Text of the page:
All are true to one degree or another.  Most of the jobs have been in the service sector, but not all of them.  In fact Ohio has been improving in manufacturing and business jobs for quite a while.  Further, the people that may have given up on job hunting for a while are starting to come back into the job market with some success.

However, the economy in Ohio is doing better than most of the US and the rest of the world.  At this time the unemployment rate is down to 5.5%, which is about a half point lower than the US as a whole.  The State has a budget surplus of a couple of billion dollars.  They have pretty much taken everything from the local governments that they could, so there is only an upside left.  The demand for specialized workers is still high enough that people are moving to the State to find jobs and are indeed finding them.

The various branches of the government are generally improving economically.  While there are few jurisdictions that are still hurting, most are hiring.  Some are still not replacing those who retire at the local level, but the State is hiring more then enough to offset that.

The State Employment Relations Board (SERB) has released the wage settlement report for 2013.  The economic mess really hit around the last quarter of the 2009.  The negative impact from recession hit the public sector twelve to eighteen months after.  The impact to wage increases was plain to see.  That was by far the worst average wage increase ever recorded by the SERB.

The State wide average increase in wages for 2011 was 0.57%.  In 2006 it was 3.01%. - The average wage increase has decreased every year since then.  The range over the ten years of the survey was 0.57% in 2011 up to 3.59% in 2002.  Since 2011 the wage increases have been going up.  In 2012 they were one (1%) percent and 2013 they were almost one and a half (1.47%) percent.  From what I’m seeing at the table, the trend of increasing wages is continuing.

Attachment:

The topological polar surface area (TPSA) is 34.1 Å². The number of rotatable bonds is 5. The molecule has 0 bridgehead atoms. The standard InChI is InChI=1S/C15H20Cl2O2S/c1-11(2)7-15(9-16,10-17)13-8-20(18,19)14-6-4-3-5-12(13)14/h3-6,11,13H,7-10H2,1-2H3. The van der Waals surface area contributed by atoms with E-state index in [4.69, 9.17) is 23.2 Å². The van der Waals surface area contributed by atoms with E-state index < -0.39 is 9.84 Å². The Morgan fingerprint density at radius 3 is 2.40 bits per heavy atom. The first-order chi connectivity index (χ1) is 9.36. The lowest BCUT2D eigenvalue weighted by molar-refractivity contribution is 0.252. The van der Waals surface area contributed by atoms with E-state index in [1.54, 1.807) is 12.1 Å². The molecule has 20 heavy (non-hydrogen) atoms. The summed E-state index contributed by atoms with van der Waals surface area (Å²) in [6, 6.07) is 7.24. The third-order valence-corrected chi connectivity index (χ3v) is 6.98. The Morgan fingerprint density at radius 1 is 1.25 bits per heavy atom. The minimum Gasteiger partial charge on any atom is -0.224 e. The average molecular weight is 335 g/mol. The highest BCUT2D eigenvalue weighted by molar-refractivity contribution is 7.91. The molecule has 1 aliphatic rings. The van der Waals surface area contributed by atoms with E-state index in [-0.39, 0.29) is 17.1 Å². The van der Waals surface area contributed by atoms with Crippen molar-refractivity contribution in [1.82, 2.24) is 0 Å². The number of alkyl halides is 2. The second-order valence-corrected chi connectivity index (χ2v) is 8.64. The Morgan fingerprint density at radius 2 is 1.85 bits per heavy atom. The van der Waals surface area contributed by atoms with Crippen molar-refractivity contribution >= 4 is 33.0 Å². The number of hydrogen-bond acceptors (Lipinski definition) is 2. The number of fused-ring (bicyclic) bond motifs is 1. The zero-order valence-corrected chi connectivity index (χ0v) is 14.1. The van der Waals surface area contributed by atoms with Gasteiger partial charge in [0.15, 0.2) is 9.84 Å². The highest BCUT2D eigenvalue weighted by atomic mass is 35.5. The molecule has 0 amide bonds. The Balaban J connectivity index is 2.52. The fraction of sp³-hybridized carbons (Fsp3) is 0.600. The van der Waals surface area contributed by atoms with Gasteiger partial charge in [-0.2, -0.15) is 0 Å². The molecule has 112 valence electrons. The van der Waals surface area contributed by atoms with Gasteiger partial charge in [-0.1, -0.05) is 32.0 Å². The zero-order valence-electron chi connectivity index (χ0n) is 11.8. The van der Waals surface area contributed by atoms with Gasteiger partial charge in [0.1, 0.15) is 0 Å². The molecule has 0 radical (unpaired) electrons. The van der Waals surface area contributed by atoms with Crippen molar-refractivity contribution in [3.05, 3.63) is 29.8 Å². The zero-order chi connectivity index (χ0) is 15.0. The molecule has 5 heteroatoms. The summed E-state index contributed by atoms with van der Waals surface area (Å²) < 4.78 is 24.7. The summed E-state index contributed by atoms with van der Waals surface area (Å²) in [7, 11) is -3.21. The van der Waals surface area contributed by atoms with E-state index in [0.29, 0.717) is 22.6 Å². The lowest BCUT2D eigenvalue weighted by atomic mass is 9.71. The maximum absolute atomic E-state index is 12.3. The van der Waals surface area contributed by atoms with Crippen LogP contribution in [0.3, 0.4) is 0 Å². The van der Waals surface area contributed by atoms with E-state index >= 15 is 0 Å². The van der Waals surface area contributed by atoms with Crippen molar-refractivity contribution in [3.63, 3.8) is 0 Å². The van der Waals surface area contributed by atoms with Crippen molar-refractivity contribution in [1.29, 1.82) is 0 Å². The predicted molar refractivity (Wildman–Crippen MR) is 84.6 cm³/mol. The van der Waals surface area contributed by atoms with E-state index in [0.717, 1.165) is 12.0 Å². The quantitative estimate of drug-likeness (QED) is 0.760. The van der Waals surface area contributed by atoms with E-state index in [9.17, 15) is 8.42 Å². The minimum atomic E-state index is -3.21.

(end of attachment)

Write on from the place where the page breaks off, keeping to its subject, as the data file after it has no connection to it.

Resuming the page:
The Cincinnati region had the largest decrease in wage rate increase in 2011, from the following year of 0.71%, down to 0.49%.  The lowest regional increase award goes to Cincinnati again for 2013 at one point twelve (1.12%) percent.  They are the only one of the regions that saw their rate of wage go down from the last wage survey.  Bad time to be in the south west section of Ohio!

Southeast Ohio had the largest wage rate in 2013 at one point nine (1.90%)..  That was the highest increase in wage rates as well.  However the largest increase from 2012 was in the Akron/Canton area.  They increased by almost three quarters of a percent (0.74%).

Counties were the jurisdiction that had the highest increase in rate of wage increase over 2013.  They had the highest percent for the second year in a row.  School Districts came in the largest increase from 2012 with a point six three (0,63%) percent increase over last year.

Police and Fire tied for the largest increase in unit type with one point six one (1.61%) percent.  Fire did better than any other unit six out of the last ten years.  The teachers found themselves on the bottom of the pack again.  They increased their percent wage increase by an average of one and a quarter (1.23%).

SERB Wage Breakdown

 

MEETING ANNOUNCEMENT

Dear Member:

This is a reminder that the next general membership meeting is scheduled for Thursday, October 2,2014 at the Perrysburg Police Department training room.

We would like to thank Chief Dan Paez, who is allowing us to hold the meeting in the training room once again this year. The Perryburg Police Department is located at 330 Walnut Street, Perrysburg, OH 43551. As usual , this meeting will begin at 7:30 pm

Hope to see you Thursday October 2, 2014 at 7:30 pm

Sincerely,

Thomas Austin, Executive Director
Ohio Patrolmen's Benevolent Association